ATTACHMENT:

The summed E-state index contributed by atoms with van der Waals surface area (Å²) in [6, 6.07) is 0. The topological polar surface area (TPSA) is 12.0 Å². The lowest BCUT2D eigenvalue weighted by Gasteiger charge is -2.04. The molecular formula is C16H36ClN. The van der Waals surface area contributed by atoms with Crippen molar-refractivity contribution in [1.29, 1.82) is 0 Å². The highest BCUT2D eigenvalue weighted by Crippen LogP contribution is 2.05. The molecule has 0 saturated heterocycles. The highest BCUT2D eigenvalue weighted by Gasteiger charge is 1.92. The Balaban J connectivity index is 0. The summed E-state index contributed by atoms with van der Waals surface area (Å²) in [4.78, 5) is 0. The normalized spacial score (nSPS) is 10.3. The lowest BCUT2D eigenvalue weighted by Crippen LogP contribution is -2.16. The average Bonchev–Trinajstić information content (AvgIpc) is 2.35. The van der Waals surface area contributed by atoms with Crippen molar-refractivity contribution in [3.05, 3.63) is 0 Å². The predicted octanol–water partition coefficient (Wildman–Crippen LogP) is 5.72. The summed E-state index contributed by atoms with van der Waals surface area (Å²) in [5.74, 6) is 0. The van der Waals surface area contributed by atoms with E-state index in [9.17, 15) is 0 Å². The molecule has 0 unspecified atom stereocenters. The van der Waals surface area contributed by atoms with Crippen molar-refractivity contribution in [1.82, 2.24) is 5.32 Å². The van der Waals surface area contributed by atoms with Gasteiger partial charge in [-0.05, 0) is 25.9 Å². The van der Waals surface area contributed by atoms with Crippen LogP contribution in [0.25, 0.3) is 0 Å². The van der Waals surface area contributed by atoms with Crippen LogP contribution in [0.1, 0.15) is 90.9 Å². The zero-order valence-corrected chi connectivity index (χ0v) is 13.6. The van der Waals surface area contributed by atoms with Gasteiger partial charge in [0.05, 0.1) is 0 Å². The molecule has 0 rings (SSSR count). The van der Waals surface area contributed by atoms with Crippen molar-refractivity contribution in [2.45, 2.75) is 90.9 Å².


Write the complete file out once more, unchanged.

The summed E-state index contributed by atoms with van der Waals surface area (Å²) in [6, 6.07) is 0. The topological polar surface area (TPSA) is 12.0 Å². The lowest BCUT2D eigenvalue weighted by Gasteiger charge is -2.04. The molecular formula is C16H36ClN. The van der Waals surface area contributed by atoms with Crippen molar-refractivity contribution in [1.29, 1.82) is 0 Å². The highest BCUT2D eigenvalue weighted by Crippen LogP contribution is 2.05. The molecule has 0 saturated heterocycles. The highest BCUT2D eigenvalue weighted by Gasteiger charge is 1.92. The Balaban J connectivity index is 0. The summed E-state index contributed by atoms with van der Waals surface area (Å²) in [4.78, 5) is 0. The normalized spacial score (nSPS) is 10.3. The lowest BCUT2D eigenvalue weighted by Crippen LogP contribution is -2.16. The average Bonchev–Trinajstić information content (AvgIpc) is 2.35. The van der Waals surface area contributed by atoms with Crippen molar-refractivity contribution in [3.05, 3.63) is 0 Å². The predicted octanol–water partition coefficient (Wildman–Crippen LogP) is 5.72. The summed E-state index contributed by atoms with van der Waals surface area (Å²) in [5.74, 6) is 0. The van der Waals surface area contributed by atoms with E-state index in [9.17, 15) is 0 Å². The molecule has 0 unspecified atom stereocenters. The van der Waals surface area contributed by atoms with Crippen molar-refractivity contribution in [1.82, 2.24) is 5.32 Å². The van der Waals surface area contributed by atoms with Gasteiger partial charge in [-0.05, 0) is 25.9 Å². The van der Waals surface area contributed by atoms with Crippen LogP contribution in [0.25, 0.3) is 0 Å². The van der Waals surface area contributed by atoms with Crippen LogP contribution in [0.1, 0.15) is 90.9 Å². The zero-order valence-corrected chi connectivity index (χ0v) is 13.6. The van der Waals surface area contributed by atoms with Gasteiger partial charge in [0.05, 0.1) is 0 Å². The molecule has 0 rings (SSSR count). The van der Waals surface area contributed by atoms with Crippen molar-refractivity contribution in [2.45, 2.75) is 90.9 Å².